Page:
Rooftop hives keep­ing Paris hon­ey­bees buzzing City pi­o­neer­ing unique plan to en­sure sur­vival

China Daily (Hong Kong) - - WORLD -

PARIS — To check the bee­hives he has set up on the roof of the sprawl­ing Mon­naie de Paris on the banks of the River Seine, Au­dric de Cam­peau slips a har­ness over his tan­col­ored trousers.

The bee­keeper then hooks his leg har­ness to a metal ca­ble an­chored to the roof ’s edge, run­ning the length of the en­tire struc­ture.

“It’s not dan­ger­ous, but my in­sur­ance com­pany in­sists on it,” he said.

El­e­gantly dressed in a tweed jacket, pink shirt and straw hat cus­tom­ized with a pro­tec­tive net, he steps care­fully be­tween the rafters to reach the three bee­hives he set on the flat side of the roof.

From there, the 34-year-old will head to the roof of the neigh­bor­ing In­sti­tut de France, an­other his­toric build­ing with a ma­jes­tic domed cen­ter.

He will don the same leg har­ness on the rooftop of the Boucheron fine jew­elry bou­tique over­look­ing the Place Ven­dome square, on the other side of the Seine, be­fore mak­ing his way to his three bee­hives.

In the dis­tance, the Eif­fel Tower rises far above the slanted Parisian rooftops.

“I’m lucky, my of­fice is in the sky,” he says, smil­ing, adding that he does have “to climb a lot of stairs”.

De Cam­peau is an ur­ban bee­keeper, and his bee­hives sit atop mon­u­ments and of­fice build­ings and on rooftop ter­races.

The French cap­i­tal boasts more than 700 bee­hives, ac­cord­ing to 2015 fig­ures, most lo­cated on rooftops such as those of the haute cui­sine Tour d’Ar­gent restau­rant, the Grand Palais and the Musee d’Or­say.

More and more com­pa­nies are also adding bee­hives to the tops of their of­fice build­ings.

Bee­hives have long sat on the roof of the Paris Opera, and the Lux­em­bourg Gar­dens has had bee­hives since 1856.

De Cam­peau sees his mis­sion as twofold: Take care of the health of his bees while also pro­duc­ing what he calls “liq­uid gold” for his com­pany, Le Miel de Paris (Paris Honey).

De­pend­ing on the agree­ment he has with build­ing own­ers, ei­ther he sells the honey or they use it. The 200ml bot­tles re­tail for $41.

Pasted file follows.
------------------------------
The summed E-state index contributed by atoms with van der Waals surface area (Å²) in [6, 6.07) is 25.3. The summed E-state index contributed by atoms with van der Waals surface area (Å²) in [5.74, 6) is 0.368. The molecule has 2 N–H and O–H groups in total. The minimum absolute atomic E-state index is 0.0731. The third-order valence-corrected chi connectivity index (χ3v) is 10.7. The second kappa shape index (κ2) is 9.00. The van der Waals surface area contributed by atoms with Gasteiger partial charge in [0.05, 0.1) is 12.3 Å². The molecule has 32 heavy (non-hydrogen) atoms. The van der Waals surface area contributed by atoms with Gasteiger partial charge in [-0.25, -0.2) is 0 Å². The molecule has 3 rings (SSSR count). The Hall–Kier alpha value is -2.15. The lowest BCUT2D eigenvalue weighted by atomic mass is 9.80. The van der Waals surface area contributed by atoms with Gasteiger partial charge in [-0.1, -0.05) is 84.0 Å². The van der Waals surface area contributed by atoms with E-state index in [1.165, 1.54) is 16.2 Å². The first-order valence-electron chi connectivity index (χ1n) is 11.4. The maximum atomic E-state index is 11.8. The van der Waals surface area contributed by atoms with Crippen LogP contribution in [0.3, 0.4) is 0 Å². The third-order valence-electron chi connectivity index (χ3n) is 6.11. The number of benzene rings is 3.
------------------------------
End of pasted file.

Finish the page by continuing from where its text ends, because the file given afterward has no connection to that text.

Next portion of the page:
At the Mon­naie de Paris, chef Guy Savoy uses de Cam­peau’s honey in his restau­rant desserts.

Ur­ban rooftops are one of the ways the city is fight­ing against the “wor­ry­ing” de­cline in the bee pop­u­la­tion, a trend France rec­og­nized early on de­spite its el­e­vated use of pes­ti­cides.

Pes­ti­cide use

The coun­try is one of Europe’s lead­ing users of pes­ti­cides.

The more pes­ti­cides are used, the more pests de­velop re­sis­tance to them, which leads to even more in­ten­sive use of pes­ti­cides.

Bees around the world — es­pe­cially in Europe and North Amer­ica — have been dec­i­mated in re­cent years by a mys­te­ri­ous blight called “colony col­lapse dis­or­der”, in which en­tire pop­u­la­tions dis­ap­pear or die out.

Re­search points an ac­cus­ing fin­ger at agri­cul­tural pes­ti­cides, viruses, fungi, par­a­sites, poor weather, mal­nu­tri­tion be­cause of fewer flow­ers — or some com­bi­na­tion of them all.

Ac­cord­ing to the EU eco­nomic and so­cial ad­vi­sory com­mit­tee, “nearly half of wild bee species have dis­ap­peared in just 30 years”.

But more than just the sur­vival of the bees is at stake.

Sci­en­tists have cal­cu­lated that 1.4 bil­lion jobs, and three­quar­ters of crops, de­pend on pol­li­na­tors, mainly bees.

All told, there are some 20,000 bee species that fer­til­ize more than 90 per­cent of the world’s 107 ma­jor crops.


Bee­keeper Au­dric de Cam­peau checks his hives on the roof of the Mon­naie de Paris in June.

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